Calif. FD’s strategic plan focuses on community growth

Prevention, increased demands and community awareness are what the Woodland Fire Department will address over five years


Woodland Fire Department/Facebook

By Gerardo Zavala
The Daily Democrat

WOODLAND, Calif. — The Woodland Fire Department’s five-year strategic plan was presented to the City Council Tuesday evening, highlighting initiatives meant to strengthen public safety and infrastructure.

The city staff report noted that Fire Chief Eric Zane collaborated with Fitch and Associates, a strategic planning consulting firm, in May to orchestrate a series of stakeholder sessions that created three primary strategic objectives.

1. Enhancing prevention efforts before and protection during emergencies.

2. Addressing the escalating service demands in the years ahead.

3. Effectively communicating its services and value to the community.

City Manager Ken Hiatt noted during the meeting that the last time the fire department’s strategic plan was created was nearly two decades ago.

“A lot has changed in our community,” Hiatt emphasized. “We’ve grown, the community demographics and the issues our society faces are a lot different than they were back then.”

Hiatt said he has been “very impressed” with Zane’s leadership and the work the consultants have done to outline a strategic plan that “will help us be much more adaptive to a changing economy and society” while helping “continue to evolve the department and the way we deliver services to the community.”

William Sturgeon, a senior associate with Fitch and Associates and retired fire chief and city manager, attended the meeting to highlight accomplishments, objectives, strengths, weaknesses and challenges the fire department faces.

Some “strategic initiatives” Sturgeon highlighted included emergency vehicle pre-emission; new records management; improved system measurement; utilizing alternative staffing models and reduced responses to low acuity calls in staffed long-term care facilities.

Zane noted that the fire department is looking at staffing a smaller unit that will respond to lower acuity calls.

“By doing so and staffing it during peak hours, we can reduce the need for additional apparatus to be staffed for a period of time,” Zane explained. “This smaller vehicle will be more efficient, can handle some minor calls and assist the engine companies on vehicle accidents or on structure fires and just be an available resource to keep those larger apparatus available for those higher acuity calls.”

Zane said the department was provided some additional funding through the previous budget process to pilot this program. However, the department is still waiting for the vehicle to arrive.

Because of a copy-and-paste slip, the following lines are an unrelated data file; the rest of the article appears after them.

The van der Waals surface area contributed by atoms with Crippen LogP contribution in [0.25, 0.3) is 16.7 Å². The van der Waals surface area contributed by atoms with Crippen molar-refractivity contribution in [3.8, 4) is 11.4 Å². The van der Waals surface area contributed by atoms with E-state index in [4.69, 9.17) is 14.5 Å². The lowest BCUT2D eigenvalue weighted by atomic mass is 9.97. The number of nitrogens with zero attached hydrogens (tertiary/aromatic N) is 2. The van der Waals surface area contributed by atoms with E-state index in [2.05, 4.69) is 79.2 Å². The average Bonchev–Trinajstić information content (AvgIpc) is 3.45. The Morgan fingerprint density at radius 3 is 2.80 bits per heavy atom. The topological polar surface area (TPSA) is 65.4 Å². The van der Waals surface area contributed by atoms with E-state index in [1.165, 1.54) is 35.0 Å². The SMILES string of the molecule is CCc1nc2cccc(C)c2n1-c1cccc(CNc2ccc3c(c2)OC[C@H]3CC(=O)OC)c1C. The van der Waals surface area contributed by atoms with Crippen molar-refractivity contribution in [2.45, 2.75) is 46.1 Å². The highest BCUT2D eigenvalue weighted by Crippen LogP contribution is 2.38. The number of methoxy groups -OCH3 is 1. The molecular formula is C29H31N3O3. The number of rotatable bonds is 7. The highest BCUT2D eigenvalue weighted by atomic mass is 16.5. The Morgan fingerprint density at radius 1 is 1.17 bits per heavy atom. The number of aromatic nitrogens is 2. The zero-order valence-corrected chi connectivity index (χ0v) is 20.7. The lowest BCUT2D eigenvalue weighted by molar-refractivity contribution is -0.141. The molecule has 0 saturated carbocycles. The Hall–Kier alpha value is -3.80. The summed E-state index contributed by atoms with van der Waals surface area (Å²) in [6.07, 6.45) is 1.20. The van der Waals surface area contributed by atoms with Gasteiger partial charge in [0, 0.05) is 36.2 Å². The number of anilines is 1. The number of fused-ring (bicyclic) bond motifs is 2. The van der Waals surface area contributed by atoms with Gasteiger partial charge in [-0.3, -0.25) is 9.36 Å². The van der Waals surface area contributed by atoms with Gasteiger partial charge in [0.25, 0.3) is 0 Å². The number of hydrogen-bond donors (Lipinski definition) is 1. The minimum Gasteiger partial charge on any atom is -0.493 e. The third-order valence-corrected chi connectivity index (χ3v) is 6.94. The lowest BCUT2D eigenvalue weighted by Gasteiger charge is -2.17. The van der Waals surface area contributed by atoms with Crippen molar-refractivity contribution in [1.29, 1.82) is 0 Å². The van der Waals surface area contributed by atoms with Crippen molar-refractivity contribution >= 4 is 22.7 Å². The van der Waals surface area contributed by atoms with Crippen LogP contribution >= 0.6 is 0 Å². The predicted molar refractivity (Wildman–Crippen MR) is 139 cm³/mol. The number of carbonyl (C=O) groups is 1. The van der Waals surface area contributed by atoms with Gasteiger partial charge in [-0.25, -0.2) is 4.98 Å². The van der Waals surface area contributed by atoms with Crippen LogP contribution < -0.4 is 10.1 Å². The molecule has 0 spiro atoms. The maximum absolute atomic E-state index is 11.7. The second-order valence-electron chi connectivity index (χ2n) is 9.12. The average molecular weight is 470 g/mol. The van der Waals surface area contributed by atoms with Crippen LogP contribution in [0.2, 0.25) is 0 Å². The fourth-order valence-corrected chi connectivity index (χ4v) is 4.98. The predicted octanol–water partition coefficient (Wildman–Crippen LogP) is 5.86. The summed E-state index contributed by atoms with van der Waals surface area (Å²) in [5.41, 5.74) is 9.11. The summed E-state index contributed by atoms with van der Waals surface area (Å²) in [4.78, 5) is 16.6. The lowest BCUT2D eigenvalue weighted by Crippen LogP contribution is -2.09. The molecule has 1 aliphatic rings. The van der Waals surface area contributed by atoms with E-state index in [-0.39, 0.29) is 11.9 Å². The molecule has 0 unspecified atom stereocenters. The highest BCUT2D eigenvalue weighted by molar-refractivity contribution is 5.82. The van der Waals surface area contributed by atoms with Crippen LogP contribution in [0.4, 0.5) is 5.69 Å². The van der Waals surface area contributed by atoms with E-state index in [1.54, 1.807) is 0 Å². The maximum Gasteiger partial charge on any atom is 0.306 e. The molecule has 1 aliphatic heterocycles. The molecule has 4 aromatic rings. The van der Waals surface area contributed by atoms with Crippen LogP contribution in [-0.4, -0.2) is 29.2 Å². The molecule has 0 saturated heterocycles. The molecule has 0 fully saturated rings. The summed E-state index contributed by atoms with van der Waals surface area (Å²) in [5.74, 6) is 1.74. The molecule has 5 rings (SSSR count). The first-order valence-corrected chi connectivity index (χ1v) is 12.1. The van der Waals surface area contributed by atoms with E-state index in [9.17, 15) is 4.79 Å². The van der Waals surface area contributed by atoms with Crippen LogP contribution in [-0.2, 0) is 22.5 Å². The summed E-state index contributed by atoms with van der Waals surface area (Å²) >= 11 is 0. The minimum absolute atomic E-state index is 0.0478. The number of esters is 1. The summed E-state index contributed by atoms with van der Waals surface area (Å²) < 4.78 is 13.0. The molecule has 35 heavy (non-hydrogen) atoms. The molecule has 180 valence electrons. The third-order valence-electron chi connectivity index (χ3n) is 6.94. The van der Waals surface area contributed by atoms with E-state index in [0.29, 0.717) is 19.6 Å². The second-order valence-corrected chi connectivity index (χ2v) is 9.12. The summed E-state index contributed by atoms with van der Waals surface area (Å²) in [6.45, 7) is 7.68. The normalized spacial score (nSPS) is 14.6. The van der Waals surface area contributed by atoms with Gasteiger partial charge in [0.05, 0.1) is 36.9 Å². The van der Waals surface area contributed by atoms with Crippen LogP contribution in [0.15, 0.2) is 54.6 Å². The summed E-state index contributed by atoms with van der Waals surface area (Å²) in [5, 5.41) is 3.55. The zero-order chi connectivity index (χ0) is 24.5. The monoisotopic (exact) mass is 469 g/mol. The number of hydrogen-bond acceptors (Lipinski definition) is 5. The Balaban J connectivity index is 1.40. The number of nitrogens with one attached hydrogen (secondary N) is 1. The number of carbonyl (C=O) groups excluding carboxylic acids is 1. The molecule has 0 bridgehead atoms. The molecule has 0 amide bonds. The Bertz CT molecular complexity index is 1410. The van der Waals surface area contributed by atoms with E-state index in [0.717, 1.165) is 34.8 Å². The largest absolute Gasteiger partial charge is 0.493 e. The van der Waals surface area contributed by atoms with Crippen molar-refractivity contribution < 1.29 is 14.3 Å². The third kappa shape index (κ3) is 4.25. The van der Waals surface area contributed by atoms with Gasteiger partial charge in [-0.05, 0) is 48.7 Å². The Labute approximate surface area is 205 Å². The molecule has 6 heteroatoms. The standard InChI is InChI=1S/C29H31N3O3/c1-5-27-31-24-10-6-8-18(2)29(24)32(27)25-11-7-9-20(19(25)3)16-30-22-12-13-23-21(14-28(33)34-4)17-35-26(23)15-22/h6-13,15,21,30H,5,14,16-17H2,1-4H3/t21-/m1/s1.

“We also worked out some details... to allow for that to be staffed as soon as we can take delivery to those vehicles,” he added.

Councilman Rich Lansburgh argued that the overarching issues of funding and staffing will continue to be difficult for the fire department and asked if there was any work being done to get federal funding to address increased costs due to climate change and natural disasters.

Sturgeon explained that SAFER grants — Staffing for Adequate Fire and Emergency Response — are available. These grants provide funding directly to fire departments to assist them in increasing the number of firefighters to help meet industry minimum standards and attain 24-hour staffing, according to its website.

“I know the U.S. Fire Administration is working diligently to find some funding mechanism to do similar things that address climate change and other environmental issues,” Sturgeon added.

Councilwoman Mayra Vega applauded the inclusion of internal and external stakeholders such as Yolo County Board Supervisor Angel Barajas, two council members and Woodland Memorial Hospital CEO Gena Bravo, among others. According to the plan’s methodology, these stakeholders participated in three days of onsite meetings with the chief and agency support staff to review their perception of the fire department and analyze the agency’s strengths and weaknesses.

However, she expressed concern about the plan’s many goals and encouraged the fire department to prioritize some of the more critical ones.

Councilman Tom Stallard said he’s “always felt we had great people in our fire service” who “operate as teams, are cheerful and do a great job.”

“I think it’s always good to open your consciousness to new ideas and new ways of thinking and I hope that this process did a little of that,” Stallard remarked. “I look forward to see how staff presentations come forward in the months to come.”

The council did not vote on this item as it was only a presentation.

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